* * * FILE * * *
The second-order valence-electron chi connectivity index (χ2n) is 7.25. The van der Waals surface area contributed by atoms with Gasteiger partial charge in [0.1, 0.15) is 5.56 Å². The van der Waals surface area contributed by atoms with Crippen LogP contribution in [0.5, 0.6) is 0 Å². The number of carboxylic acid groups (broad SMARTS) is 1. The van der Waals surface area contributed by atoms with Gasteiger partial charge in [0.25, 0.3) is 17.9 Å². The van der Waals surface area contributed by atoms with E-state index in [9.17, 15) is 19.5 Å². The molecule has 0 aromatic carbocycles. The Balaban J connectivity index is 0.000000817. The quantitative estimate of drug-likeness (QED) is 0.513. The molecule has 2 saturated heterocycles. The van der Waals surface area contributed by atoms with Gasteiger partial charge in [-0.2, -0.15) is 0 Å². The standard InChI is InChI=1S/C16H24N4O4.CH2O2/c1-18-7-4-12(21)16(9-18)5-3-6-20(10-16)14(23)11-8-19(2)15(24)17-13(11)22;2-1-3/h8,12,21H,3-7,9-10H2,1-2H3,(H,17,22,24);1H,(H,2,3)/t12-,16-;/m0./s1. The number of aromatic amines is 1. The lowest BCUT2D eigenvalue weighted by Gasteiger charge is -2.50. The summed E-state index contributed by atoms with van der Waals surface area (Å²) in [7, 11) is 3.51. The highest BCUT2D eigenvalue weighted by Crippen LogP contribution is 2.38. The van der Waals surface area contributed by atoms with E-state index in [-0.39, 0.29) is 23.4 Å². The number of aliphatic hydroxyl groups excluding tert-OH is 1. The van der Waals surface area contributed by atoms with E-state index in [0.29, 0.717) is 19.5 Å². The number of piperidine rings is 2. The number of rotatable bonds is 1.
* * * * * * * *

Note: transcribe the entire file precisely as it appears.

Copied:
The second-order valence-electron chi connectivity index (χ2n) is 7.25. The van der Waals surface area contributed by atoms with Gasteiger partial charge in [0.1, 0.15) is 5.56 Å². The van der Waals surface area contributed by atoms with Crippen LogP contribution in [0.5, 0.6) is 0 Å². The number of carboxylic acid groups (broad SMARTS) is 1. The van der Waals surface area contributed by atoms with Gasteiger partial charge in [0.25, 0.3) is 17.9 Å². The van der Waals surface area contributed by atoms with E-state index in [9.17, 15) is 19.5 Å². The molecule has 0 aromatic carbocycles. The Balaban J connectivity index is 0.000000817. The quantitative estimate of drug-likeness (QED) is 0.513. The molecule has 2 saturated heterocycles. The van der Waals surface area contributed by atoms with Gasteiger partial charge in [-0.2, -0.15) is 0 Å². The standard InChI is InChI=1S/C16H24N4O4.CH2O2/c1-18-7-4-12(21)16(9-18)5-3-6-20(10-16)14(23)11-8-19(2)15(24)17-13(11)22;2-1-3/h8,12,21H,3-7,9-10H2,1-2H3,(H,17,22,24);1H,(H,2,3)/t12-,16-;/m0./s1. The number of aromatic amines is 1. The lowest BCUT2D eigenvalue weighted by Gasteiger charge is -2.50. The summed E-state index contributed by atoms with van der Waals surface area (Å²) in [7, 11) is 3.51. The highest BCUT2D eigenvalue weighted by Crippen LogP contribution is 2.38. The van der Waals surface area contributed by atoms with E-state index in [-0.39, 0.29) is 23.4 Å². The number of aliphatic hydroxyl groups excluding tert-OH is 1. The van der Waals surface area contributed by atoms with E-state index in [0.29, 0.717) is 19.5 Å². The number of piperidine rings is 2. The number of rotatable bonds is 1.